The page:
No, our subject today isn’t the villains from Star Trek. It’s a new fad that’s become popular among college-age kids. Not all of them, fortunately, but enough to raise warning flags.
The ‘borg’ in this case refers to a gallon jug of water filled with vodka, electrolytes, and energy drinks. That sound attractive? You must be a college student.
Videos of people indulging in borg-fueled drinking bouts are common on (where else?) TikTok. At the University of Massachusetts at Amherst, a single evening of communal borg-ing resulted in 28 ambulance calls. There’s even a TikTok ‘tutorial’ on the proper preparation of the borg ‘cocktail’ — presented by a young woman in a cowboy hat (see the photo above).
I was a dumb college student once, but I do think this one might have been too stupid even for me. Without getting too far down the conspiracy rabbit hole, who benefits from making America’s college students into stupid drunks at the risk of long-term toxic damage? And do they own TikTok?
I recall some of my high school classmates returning from a ski trip to Colorado with tales about wild parties that featured something called “Mother Hunch Punch” as the beverage of choice. Picture a vat of vodka mixed with Hawaiian Punch, to be consumed in vast quantities. Similar concept to borg-dom, I think. Drink as much as you can in as short a period as possible. Then pass out.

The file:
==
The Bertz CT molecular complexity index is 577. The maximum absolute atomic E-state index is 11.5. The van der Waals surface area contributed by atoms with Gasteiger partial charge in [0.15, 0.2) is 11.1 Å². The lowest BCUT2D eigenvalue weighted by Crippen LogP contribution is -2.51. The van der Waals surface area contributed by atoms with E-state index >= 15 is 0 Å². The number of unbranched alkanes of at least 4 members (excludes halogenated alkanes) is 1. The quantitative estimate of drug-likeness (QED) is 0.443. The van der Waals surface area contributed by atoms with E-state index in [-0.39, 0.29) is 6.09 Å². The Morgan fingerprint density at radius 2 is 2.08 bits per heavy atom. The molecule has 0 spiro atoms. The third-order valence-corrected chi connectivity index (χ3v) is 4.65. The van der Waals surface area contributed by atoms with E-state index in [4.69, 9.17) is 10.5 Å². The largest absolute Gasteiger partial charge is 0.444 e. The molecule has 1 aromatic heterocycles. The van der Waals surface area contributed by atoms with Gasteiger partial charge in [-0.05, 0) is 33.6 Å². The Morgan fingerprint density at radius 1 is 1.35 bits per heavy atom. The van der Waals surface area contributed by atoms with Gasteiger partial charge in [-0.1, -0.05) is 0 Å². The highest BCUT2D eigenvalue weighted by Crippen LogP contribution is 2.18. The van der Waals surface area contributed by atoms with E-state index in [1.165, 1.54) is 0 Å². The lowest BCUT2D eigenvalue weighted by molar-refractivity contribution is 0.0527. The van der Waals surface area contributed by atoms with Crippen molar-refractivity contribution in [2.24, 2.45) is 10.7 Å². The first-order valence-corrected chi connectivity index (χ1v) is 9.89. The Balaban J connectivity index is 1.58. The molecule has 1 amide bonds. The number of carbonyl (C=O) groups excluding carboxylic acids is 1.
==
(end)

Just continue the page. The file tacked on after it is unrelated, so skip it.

Borg, by the way, is an acronym for ‘blackout rage gallon’. To me, that suggests memory loss is a common byproduct. Apparently the addition of stimulants to all that alcohol yields a drinker who is less obviously drunk and therefore able to keep on drinking until they actually lose consciousness. I’d be surprised if some of those ambulance calls weren’t a result of the other kids getting scared when they were unable to revive their buddies.
Colleges, in my experience, have a weirdly ambivalent attitude towards this kind of behavior from their students. On the one hand, they hate it, due to the embarrassing incidents that accompany it. Those carry risks, legal and financial as well as medical. So they vigorously condemn such behavior in public statements, while being careful not to suggest any fault on their part. I’m told that most colleges seek to avoid a reputation for being overly strict about partying. That, I’ve heard, can discourage fun-seeking prospective students from applying.
The result? A wink and nod, unless and until something truly serious happens.
Which, unfortunately, it sometimes does.